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Global warming an alien term in Kashmir: Degradation goes on unabated
Environmental degradation in Jammu and Kashmir goes on unabated despite State Pollution Control Board and other pollution control check centres in place. The tragedy is leading to persistently fast melting of glaciers and high risk of earthquakes.
 global warming has emerged as one of the most important environmental issues ever confronted by the human race. It compelled world leaders, including Indian Prime Minister, Manmohan Singh to join hands at the 33rd G-8 Summit in Berlin in June this year. However, environmental degradation in varied forms goes on unabated in Jammu and Kashmir.
Furthermore, terms like global warming, ozone layer depletion and greenhouse gases, which have gravely disturbed heat and radiation balance of earth’s atmosphere, appear to be alien to people at the helm of affairs in Jammu and Kashmir.
Former head of department in Environmental Sciences, Jammu University, Prof SP Singh Dutta said, “Global warming and ozone layer depletion have resulted into frequent climatic changes in the form of acid rains, lesser snowfall in mountains and fluctuating and sometimes scarce rains during monsoons.”
“Consequently, glaciers in Jammu and Kashmir are now melting at a faster pace, threatening the survival of habitations in low lying areas,” said Prof Dutta, adding, “with depletion in the ozone layer, the incoming ultra violet rays and outgoing infra-red rays have disturbed heat and radiation balance of the earth to certain extent.”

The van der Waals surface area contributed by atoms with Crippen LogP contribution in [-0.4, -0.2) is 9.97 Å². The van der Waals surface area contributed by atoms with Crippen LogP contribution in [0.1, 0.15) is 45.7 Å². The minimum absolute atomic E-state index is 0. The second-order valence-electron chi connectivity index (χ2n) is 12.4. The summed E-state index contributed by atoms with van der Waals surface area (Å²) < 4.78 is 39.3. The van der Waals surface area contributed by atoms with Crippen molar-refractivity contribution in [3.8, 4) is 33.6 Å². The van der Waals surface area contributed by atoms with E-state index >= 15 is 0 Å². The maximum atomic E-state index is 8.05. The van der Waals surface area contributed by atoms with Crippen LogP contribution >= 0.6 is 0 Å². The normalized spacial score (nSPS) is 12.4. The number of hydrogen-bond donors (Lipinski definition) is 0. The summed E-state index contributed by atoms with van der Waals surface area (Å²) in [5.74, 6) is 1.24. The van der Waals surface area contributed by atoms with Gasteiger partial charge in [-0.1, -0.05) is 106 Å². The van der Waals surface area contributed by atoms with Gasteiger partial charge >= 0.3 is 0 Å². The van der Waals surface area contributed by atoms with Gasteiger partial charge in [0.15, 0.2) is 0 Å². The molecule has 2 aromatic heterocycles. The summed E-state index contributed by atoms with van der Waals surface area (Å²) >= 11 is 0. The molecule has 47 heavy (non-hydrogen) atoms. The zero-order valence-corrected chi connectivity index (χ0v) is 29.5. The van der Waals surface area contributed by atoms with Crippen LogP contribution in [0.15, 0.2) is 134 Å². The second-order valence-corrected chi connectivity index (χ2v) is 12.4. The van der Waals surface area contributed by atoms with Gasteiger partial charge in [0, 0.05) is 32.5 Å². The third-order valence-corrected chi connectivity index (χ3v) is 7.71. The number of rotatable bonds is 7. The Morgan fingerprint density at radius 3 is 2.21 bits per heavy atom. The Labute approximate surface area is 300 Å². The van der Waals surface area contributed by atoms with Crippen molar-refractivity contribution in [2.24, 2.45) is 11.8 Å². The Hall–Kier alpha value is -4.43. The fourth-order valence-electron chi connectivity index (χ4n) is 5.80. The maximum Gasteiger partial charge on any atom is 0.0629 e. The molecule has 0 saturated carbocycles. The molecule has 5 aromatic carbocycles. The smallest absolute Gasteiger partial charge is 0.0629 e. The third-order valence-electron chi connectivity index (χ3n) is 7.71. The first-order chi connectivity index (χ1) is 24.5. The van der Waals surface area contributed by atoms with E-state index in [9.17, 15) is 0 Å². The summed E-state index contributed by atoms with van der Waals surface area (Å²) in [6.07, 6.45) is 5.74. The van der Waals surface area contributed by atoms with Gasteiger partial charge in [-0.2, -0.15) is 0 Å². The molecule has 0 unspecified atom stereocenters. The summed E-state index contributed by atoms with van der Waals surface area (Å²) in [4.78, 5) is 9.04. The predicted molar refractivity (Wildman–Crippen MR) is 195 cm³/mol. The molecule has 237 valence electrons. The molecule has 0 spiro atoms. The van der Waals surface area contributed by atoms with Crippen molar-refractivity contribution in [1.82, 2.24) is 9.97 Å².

Tracing the root cause of global warming to rapid deforestation and rampant use of fossil fuels as the source of energy, Prof Dutta said, “Remedy lies in afforestation and adopting solar, nuclear, hydro-power, wind and geo-thermal energies in place of fossil fuels.”
However, it may not be out of place to mention here that over 30,000 green trees had come under the axe last year for widening the Kunjwani-Sidhra bypass road and countless trees were also felled under four-lane project of NHAI right from Lakhanpur to Jammu.
Prof Dutta further said, “If countries, both developed and developing, fail to reconcile now, the global warming could lead to warmer climate in the next century and the effects would be mostly adverse.”